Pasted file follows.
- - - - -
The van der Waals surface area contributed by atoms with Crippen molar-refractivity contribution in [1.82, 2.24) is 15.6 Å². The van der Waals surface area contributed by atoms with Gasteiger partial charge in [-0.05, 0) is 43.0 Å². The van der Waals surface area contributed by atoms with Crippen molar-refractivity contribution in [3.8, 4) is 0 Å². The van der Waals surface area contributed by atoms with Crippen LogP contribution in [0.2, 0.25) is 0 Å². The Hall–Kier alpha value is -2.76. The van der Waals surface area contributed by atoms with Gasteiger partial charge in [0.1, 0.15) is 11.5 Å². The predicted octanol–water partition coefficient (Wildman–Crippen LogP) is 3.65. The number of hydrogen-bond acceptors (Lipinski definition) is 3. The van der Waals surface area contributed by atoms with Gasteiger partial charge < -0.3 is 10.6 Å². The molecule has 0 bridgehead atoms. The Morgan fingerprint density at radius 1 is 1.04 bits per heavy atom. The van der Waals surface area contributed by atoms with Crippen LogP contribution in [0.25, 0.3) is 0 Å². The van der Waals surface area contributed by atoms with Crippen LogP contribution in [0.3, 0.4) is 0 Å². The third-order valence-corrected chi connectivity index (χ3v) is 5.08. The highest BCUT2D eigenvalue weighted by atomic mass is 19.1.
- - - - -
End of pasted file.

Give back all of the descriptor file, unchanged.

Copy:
The van der Waals surface area contributed by atoms with Crippen molar-refractivity contribution in [1.82, 2.24) is 15.6 Å². The van der Waals surface area contributed by atoms with Gasteiger partial charge in [-0.05, 0) is 43.0 Å². The van der Waals surface area contributed by atoms with Crippen molar-refractivity contribution in [3.8, 4) is 0 Å². The van der Waals surface area contributed by atoms with Crippen LogP contribution in [0.2, 0.25) is 0 Å². The Hall–Kier alpha value is -2.76. The van der Waals surface area contributed by atoms with Gasteiger partial charge in [0.1, 0.15) is 11.5 Å². The predicted octanol–water partition coefficient (Wildman–Crippen LogP) is 3.65. The number of hydrogen-bond acceptors (Lipinski definition) is 3. The van der Waals surface area contributed by atoms with Gasteiger partial charge < -0.3 is 10.6 Å². The molecule has 0 bridgehead atoms. The Morgan fingerprint density at radius 1 is 1.04 bits per heavy atom. The van der Waals surface area contributed by atoms with Crippen LogP contribution in [0.25, 0.3) is 0 Å². The van der Waals surface area contributed by atoms with Crippen LogP contribution in [0.3, 0.4) is 0 Å². The third-order valence-corrected chi connectivity index (χ3v) is 5.08. The highest BCUT2D eigenvalue weighted by atomic mass is 19.1.